Green paints contain low or no VOCs. Green desks, chairs, and carpets contain recycled content and are at least partially recyclable. The greener versions of building products and furnishings have characteristics that distinguish them from their traditional counterparts.
What characteristics make a green door more sustainable than its traditional counterpart?
“There is very little difference between a traditional door and a ‘green’ door in terms of outside appearance and function as a door. A door is a door,” says William Worthen, director, resource architect for sustainability at the American Institute of Architects (AIA).
“A better question would be, 'Why isn’t every door that is manufactured today made with glues and adhesives that are not harmful to humans and made from wood, substrates, and veneers that are legally logged and/or sustainably forested?'" he continues. "We know how to do it, and the industry can pretty easily change operations to make every door a green door, and they all look and feel the same. Green doors are just made from less harmful products and will not off-gas volatile organic compounds over their life and use."
What Makes It Green?
Even though a door is a door, there are some slight differences between green and traditional doors. Aside from making the door LEED or Green Globes friendly, these differences will almost certainly go unnoticed.
“The main difference for a wood door is that the wood used in a green door is Forest Stewardship Council (FSC), Sustainable Forestry Initiative (SFI), or otherwise identified by an organization as being of certified wood,” explains Jeffrey Lowinski, vice president of technical services for the Window and Door Manufacturers Association (WDMA).
“The rules vary by organization, but essentially it means that the wood used is harvested in a sustainable manner, does not come from endangered lands or habitats, and is traceable to the source where it was harvested,” he explains.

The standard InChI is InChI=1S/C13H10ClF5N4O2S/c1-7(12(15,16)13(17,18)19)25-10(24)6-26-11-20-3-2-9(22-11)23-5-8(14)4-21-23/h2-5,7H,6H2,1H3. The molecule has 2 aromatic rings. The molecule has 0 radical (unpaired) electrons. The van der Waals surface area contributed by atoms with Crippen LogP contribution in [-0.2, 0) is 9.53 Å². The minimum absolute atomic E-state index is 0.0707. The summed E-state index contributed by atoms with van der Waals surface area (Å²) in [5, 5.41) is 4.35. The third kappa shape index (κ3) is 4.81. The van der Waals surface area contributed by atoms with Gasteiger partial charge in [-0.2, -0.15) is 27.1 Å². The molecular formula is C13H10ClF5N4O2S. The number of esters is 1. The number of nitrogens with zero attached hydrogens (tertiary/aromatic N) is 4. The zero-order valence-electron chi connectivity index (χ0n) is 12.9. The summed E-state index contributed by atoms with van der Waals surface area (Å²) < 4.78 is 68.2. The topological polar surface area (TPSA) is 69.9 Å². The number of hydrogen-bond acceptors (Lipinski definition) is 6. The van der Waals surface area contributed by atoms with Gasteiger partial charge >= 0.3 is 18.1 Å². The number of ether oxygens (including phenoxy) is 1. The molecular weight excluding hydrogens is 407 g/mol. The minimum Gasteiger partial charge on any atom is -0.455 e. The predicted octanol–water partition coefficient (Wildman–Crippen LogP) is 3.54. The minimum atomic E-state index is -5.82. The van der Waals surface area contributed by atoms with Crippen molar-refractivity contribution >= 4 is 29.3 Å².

As long as the door is made of certified wood, the question of greenness lies with green certification programs, like LEED, Green Globes, and other environmental rating programs. These programs have factors for determining a product’s greenness, including recycled content, the use of regional, rapidly renewable, and low-emitting materials, and other concerns, Lowinski explains: “Almost all wood doors contain these attributes – it is just to what extent that may determine whether the door qualifies as an acceptable product.”
Other green factors include low- or no-VOC glues and adhesives and door cores made from environmentally friendly composite wood products. These factors make a green door different than a traditional “business as usual” door, says Worthen. The door’s fire rating, aesthetics, and detail shouldn’t suffer just because a door is green.
“The way that an environmental door is manufactured is quantified by its lifecycle assessment, which includes all of the factors that go into determining its sustainability,” Lowinski explains. “This includes its materials, finishing, sourcing, longevity, and disposal. In addition, the plant itself may be environmentally friendly by the way it processes waste or uses energy.”
How You Get Green
The work that goes into selecting a green door doesn’t differ much from selecting a traditional door – you just have to communicate to your door specifier that you want your door to be green. “Choosing an environmental door is one more factor that goes into the specification process, as does the door appearance, function, and handing,” Lowinski explains.
If you opt to select the door yourself instead of using a specifier, there’s a little more research involved, but it can be done. “You need to understand how doors are made, know what to ask for, and how to specify a door based on its construction, wood product sources for the core, solid stock, and veneers,” Worthen says. “Make sure the wood sources are legally logged and come from FSC-certified forests. Check and require Material Safety Data Sheets (MSDS) for all the glues, adhesives, and sealants that go into making the door.”
“If you don’t know what to ask for, find a licensed design professional who understands construction specifications. You should not have to pay more for an environmentally friendly door,” he concludes. “Ask for them and make sure you are getting what you asked for.”
Kylie Wroblaski (firstname.lastname@example.org) is associate editor of BUILDINGS.